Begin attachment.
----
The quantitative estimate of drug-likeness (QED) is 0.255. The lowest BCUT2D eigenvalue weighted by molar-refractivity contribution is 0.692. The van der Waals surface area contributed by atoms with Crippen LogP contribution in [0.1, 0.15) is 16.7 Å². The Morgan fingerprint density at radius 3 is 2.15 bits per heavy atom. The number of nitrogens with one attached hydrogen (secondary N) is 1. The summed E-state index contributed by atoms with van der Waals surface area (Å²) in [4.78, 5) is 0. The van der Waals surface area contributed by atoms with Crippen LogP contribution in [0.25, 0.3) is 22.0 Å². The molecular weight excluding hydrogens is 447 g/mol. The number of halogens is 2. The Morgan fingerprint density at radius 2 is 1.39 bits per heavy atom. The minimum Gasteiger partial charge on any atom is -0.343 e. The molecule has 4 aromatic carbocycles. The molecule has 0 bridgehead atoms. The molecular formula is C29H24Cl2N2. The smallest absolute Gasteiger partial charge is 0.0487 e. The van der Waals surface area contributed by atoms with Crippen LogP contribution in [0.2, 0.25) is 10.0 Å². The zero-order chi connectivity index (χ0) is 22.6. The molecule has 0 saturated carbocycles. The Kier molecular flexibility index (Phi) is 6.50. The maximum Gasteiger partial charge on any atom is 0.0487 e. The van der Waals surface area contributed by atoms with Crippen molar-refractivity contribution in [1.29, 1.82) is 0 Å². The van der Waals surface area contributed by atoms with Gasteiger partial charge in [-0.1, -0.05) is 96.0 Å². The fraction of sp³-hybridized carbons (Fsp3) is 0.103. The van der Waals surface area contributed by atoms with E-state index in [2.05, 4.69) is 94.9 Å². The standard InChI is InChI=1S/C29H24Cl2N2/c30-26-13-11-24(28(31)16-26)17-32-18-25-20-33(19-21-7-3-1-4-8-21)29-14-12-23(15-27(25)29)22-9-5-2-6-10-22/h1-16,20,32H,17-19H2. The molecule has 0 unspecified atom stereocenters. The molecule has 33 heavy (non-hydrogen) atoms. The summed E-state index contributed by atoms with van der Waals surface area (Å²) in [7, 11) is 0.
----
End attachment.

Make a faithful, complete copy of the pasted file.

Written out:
The quantitative estimate of drug-likeness (QED) is 0.255. The lowest BCUT2D eigenvalue weighted by molar-refractivity contribution is 0.692. The van der Waals surface area contributed by atoms with Crippen LogP contribution in [0.1, 0.15) is 16.7 Å². The Morgan fingerprint density at radius 3 is 2.15 bits per heavy atom. The number of nitrogens with one attached hydrogen (secondary N) is 1. The summed E-state index contributed by atoms with van der Waals surface area (Å²) in [4.78, 5) is 0. The van der Waals surface area contributed by atoms with Crippen LogP contribution in [0.25, 0.3) is 22.0 Å². The molecular weight excluding hydrogens is 447 g/mol. The number of halogens is 2. The Morgan fingerprint density at radius 2 is 1.39 bits per heavy atom. The minimum Gasteiger partial charge on any atom is -0.343 e. The molecule has 4 aromatic carbocycles. The molecule has 0 bridgehead atoms. The molecular formula is C29H24Cl2N2. The smallest absolute Gasteiger partial charge is 0.0487 e. The van der Waals surface area contributed by atoms with Crippen LogP contribution in [0.2, 0.25) is 10.0 Å². The zero-order chi connectivity index (χ0) is 22.6. The molecule has 0 saturated carbocycles. The Kier molecular flexibility index (Phi) is 6.50. The maximum Gasteiger partial charge on any atom is 0.0487 e. The van der Waals surface area contributed by atoms with Crippen molar-refractivity contribution in [1.29, 1.82) is 0 Å². The van der Waals surface area contributed by atoms with Gasteiger partial charge in [-0.1, -0.05) is 96.0 Å². The fraction of sp³-hybridized carbons (Fsp3) is 0.103. The van der Waals surface area contributed by atoms with E-state index in [2.05, 4.69) is 94.9 Å². The standard InChI is InChI=1S/C29H24Cl2N2/c30-26-13-11-24(28(31)16-26)17-32-18-25-20-33(19-21-7-3-1-4-8-21)29-14-12-23(15-27(25)29)22-9-5-2-6-10-22/h1-16,20,32H,17-19H2. The molecule has 0 unspecified atom stereocenters. The molecule has 33 heavy (non-hydrogen) atoms. The summed E-state index contributed by atoms with van der Waals surface area (Å²) in [7, 11) is 0.